Majors & Minors
Pursue a degree or take courses in brain and cognitive sciences. We also administer a concentration in neuroscience.
In our nationally ranked PhD program, graduate students are considered junior colleagues and future peers.
Our research spans a large domain and straddles several disciplines in the cognitive, computational, and neural sciences.
Why can we see moving objects against their backgrounds?
July 2, 2019
According to new research from scientists at the University of Rochester, one reason human beings are good at discerning smaller moving objects in the foreground is that the brain becomes desensitized to the motion in the larger background. Conversely, when a person’s brain is more sensitive to background motion, the negative trade-off is that she will be less sensitive to smaller foreground objects. The research, published in the journal Nature Communications, could lead to new training programs for elderly adults and patients with conditions such as schizophrenia, which has been linked to weaker motion segregation.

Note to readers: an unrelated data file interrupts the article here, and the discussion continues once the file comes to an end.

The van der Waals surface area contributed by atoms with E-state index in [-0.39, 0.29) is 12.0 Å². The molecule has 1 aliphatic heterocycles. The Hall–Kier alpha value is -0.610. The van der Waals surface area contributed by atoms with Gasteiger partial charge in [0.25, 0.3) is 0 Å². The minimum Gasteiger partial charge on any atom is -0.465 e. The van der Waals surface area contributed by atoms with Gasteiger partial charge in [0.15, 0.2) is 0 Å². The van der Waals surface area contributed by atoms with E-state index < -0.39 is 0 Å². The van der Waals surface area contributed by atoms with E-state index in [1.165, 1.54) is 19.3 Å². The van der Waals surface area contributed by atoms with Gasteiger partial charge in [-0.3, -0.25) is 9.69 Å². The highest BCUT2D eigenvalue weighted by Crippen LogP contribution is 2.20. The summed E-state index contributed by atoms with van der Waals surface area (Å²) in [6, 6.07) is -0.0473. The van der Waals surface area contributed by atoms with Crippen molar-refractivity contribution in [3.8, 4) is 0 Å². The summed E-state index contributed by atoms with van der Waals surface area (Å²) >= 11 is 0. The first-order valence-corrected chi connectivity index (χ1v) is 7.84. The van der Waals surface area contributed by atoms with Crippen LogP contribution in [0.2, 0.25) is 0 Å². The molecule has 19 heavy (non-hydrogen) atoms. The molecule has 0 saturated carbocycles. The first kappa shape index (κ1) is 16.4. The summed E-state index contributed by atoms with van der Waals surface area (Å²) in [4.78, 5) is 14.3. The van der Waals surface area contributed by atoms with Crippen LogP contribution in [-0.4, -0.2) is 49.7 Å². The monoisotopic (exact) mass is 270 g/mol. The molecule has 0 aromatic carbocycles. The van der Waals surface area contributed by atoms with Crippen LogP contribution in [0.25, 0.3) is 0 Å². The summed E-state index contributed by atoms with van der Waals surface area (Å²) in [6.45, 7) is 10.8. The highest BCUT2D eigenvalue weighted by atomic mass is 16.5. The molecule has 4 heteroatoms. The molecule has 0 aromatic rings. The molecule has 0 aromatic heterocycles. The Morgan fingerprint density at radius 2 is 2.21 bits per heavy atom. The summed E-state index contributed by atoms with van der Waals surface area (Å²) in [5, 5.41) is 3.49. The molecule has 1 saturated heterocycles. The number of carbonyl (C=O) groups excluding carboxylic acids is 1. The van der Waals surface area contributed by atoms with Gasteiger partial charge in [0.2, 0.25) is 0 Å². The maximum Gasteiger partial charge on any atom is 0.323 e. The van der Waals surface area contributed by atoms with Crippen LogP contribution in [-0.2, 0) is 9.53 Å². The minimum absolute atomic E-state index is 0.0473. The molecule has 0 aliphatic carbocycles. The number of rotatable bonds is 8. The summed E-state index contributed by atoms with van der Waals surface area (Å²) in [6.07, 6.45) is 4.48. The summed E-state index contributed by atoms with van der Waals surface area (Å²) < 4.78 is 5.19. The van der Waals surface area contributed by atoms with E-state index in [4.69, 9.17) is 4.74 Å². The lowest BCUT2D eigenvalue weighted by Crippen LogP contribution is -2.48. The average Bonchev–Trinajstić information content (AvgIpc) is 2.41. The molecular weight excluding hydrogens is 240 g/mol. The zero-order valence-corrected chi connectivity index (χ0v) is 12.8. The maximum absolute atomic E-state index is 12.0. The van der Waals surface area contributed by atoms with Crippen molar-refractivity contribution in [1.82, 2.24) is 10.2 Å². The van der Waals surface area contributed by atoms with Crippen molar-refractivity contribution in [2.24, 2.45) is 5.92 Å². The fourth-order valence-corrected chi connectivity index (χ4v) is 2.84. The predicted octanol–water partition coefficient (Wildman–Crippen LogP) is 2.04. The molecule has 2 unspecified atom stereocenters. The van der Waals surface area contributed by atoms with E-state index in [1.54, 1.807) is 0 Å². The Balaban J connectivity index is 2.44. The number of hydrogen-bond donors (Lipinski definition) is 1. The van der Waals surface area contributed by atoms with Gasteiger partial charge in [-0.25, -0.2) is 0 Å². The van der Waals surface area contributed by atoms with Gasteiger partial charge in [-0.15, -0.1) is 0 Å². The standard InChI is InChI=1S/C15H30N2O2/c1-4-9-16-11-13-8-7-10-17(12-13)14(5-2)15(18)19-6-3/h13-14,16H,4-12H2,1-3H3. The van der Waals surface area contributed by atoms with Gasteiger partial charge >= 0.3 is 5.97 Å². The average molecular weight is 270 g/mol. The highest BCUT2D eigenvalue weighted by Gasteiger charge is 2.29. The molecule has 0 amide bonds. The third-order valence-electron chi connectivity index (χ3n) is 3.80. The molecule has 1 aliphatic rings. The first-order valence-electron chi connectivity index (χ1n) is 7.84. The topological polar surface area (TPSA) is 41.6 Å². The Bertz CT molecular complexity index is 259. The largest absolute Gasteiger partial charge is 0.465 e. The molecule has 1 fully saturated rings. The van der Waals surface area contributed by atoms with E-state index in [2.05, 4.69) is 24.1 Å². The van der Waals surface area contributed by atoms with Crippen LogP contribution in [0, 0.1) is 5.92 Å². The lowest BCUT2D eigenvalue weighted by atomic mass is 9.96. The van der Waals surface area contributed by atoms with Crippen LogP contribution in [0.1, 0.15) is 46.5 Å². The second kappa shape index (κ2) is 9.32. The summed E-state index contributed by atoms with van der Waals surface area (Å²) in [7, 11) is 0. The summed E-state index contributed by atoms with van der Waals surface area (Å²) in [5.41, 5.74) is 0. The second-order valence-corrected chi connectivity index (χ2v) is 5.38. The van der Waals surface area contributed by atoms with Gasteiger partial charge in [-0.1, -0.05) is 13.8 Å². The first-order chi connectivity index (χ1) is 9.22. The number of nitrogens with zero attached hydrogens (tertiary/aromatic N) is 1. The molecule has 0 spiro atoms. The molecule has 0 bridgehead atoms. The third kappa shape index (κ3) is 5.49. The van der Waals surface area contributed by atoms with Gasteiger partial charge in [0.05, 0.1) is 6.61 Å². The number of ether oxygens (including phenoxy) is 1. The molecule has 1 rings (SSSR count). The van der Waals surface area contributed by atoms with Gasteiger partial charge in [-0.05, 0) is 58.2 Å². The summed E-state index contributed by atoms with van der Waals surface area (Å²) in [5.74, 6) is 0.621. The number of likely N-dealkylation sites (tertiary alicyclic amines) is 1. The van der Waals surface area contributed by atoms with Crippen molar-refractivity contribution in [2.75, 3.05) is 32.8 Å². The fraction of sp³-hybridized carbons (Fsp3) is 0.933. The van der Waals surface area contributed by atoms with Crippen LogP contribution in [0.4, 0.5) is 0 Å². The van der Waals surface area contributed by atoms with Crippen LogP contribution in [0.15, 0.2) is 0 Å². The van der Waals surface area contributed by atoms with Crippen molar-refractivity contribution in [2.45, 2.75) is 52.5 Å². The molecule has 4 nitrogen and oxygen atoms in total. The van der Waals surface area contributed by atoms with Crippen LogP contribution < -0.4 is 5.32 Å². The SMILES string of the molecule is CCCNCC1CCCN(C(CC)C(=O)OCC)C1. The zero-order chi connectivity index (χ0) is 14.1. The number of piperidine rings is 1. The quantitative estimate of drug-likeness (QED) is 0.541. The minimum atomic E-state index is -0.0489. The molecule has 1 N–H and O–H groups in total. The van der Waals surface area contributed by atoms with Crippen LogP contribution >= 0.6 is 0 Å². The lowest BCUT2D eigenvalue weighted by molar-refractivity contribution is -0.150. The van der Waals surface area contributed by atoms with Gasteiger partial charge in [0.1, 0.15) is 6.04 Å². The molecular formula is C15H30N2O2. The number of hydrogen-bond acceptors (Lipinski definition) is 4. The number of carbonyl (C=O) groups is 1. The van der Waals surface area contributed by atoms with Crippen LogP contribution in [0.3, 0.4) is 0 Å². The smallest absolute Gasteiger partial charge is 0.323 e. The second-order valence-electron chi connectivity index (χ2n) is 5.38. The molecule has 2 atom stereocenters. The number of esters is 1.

Brain stimulation helps patients with vision loss re-learn how to see
May 28, 2019
Practice results in better learning. Consider learning a musical instrument, for example: the more one practices, the better one will be able to learn to play. The same holds true for cognition and visual perception: with practice, a person can learn to see better—and this is the case for both healthy adults and patients who experience vision loss because of a traumatic brain injury or stroke.
2019 BCS University Research Award Winners
May 16, 2019
Congratulations to Farran Briggs, Jude Mitchell, and Michele Rucci, who were all 2019 recipients of University Research Awards (URA). Originally called Provost’s Multidisciplinary Awards, the University Research Awards (URA) provide "seed" grants for promising, high-risk projects, says Robert Clark, provost and senior vice president for research.
Two degrees for a student with music on her mind
May 10, 2019
Hannah Dick ’19, ’19E knew she wanted to pursue a college degree in music. But that wasn’t all. Graduating with dual degrees in percussion and brain and cognitive science, she plans to use music to help people.
All the info our brain needs for language nearly fits on a floppy disc
March 27, 2019
From New Scientist: As you learn your first language, your brain stores about 1.5 megabytes of information just a little over the amount that would fill a floppy disc (that is what the picture for the save icon represents, if you are too young to remember them).
Undergraduates are encouraged to become engaged in research projects and gain valuable experience for postgraduate education, medical school, or employment.
Research in BCS is greatly enhanced by our strong ties with departments, programs, and research centers across the University, including the Medical Center.